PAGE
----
Was your information compromised in Equifax data breach?

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If you're among the 147 million Americans whose credit data was compromised in the 2017 Equifax data breach, read on. You may be eligible for compensation.

The Federal Trade Commission ruled Monday that credit reporting agency Equifax will have to pay up to $700 million in individual compensation and civil penalties because of the hack.

According to the commission's online claims process, those whose personal information was exposed can get free credit monitoring for 10 years: four years via the three major credit bureaus (Equifax, Experian and TransUnion) and six years specifically through Equifax.

    If you already have credit monitoring, you can choose to receive $125.

    For those who had to spend time and money as a result of the breach, Equifax can provide larger sums, up to $20,000.

    According to the FTC, those losses can include unauthorized charges on your accounts, attorney or accountant fees, the cost of freezing or unfreezing your credit report, or the cost of credit monitoring.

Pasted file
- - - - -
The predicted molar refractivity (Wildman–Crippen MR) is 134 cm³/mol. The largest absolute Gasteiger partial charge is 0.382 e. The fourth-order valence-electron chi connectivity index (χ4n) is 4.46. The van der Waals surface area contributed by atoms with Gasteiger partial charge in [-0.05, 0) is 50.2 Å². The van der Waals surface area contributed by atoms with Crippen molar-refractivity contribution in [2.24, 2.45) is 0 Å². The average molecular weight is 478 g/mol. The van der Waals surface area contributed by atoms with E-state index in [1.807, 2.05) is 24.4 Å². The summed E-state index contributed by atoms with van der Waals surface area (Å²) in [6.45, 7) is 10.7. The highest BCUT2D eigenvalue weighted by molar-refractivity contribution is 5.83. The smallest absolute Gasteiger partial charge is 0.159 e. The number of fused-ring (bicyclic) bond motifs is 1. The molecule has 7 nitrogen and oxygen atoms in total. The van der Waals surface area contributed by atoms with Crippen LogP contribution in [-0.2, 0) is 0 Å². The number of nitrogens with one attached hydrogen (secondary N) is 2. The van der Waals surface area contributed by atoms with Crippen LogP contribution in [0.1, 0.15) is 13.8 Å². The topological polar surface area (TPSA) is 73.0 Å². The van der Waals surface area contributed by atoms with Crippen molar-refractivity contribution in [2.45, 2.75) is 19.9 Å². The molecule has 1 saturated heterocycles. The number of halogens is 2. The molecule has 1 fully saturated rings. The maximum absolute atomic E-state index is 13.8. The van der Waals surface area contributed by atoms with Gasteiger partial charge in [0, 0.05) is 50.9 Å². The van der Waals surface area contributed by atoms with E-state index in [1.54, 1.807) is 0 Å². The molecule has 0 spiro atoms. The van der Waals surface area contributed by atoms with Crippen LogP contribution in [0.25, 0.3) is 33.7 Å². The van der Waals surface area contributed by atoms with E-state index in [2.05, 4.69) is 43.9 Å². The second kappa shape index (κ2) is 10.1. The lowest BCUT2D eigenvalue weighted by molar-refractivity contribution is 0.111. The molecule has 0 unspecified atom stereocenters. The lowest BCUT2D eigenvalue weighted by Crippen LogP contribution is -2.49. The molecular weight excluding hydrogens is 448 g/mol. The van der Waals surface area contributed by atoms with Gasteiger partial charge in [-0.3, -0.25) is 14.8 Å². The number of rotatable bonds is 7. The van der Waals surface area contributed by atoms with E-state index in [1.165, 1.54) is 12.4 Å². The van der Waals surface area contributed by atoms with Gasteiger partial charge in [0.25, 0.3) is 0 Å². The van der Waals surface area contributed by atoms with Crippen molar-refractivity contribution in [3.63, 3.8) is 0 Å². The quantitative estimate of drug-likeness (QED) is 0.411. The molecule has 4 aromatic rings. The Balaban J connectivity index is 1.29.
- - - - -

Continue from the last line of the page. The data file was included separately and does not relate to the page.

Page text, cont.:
If you can provide documentation about your time spent grappling with the fallout of the data breach, you can get paid $25 per hour for up to 20 hours of personal time spent.

    You can file a claim through Equifax's data breach settlement page. Equifax has a website where you can find out whether your personal information was exposed.

    The deadline to exclude yourself or opt out of the settlement process is November 19, and all claims need to be filed by January 22.

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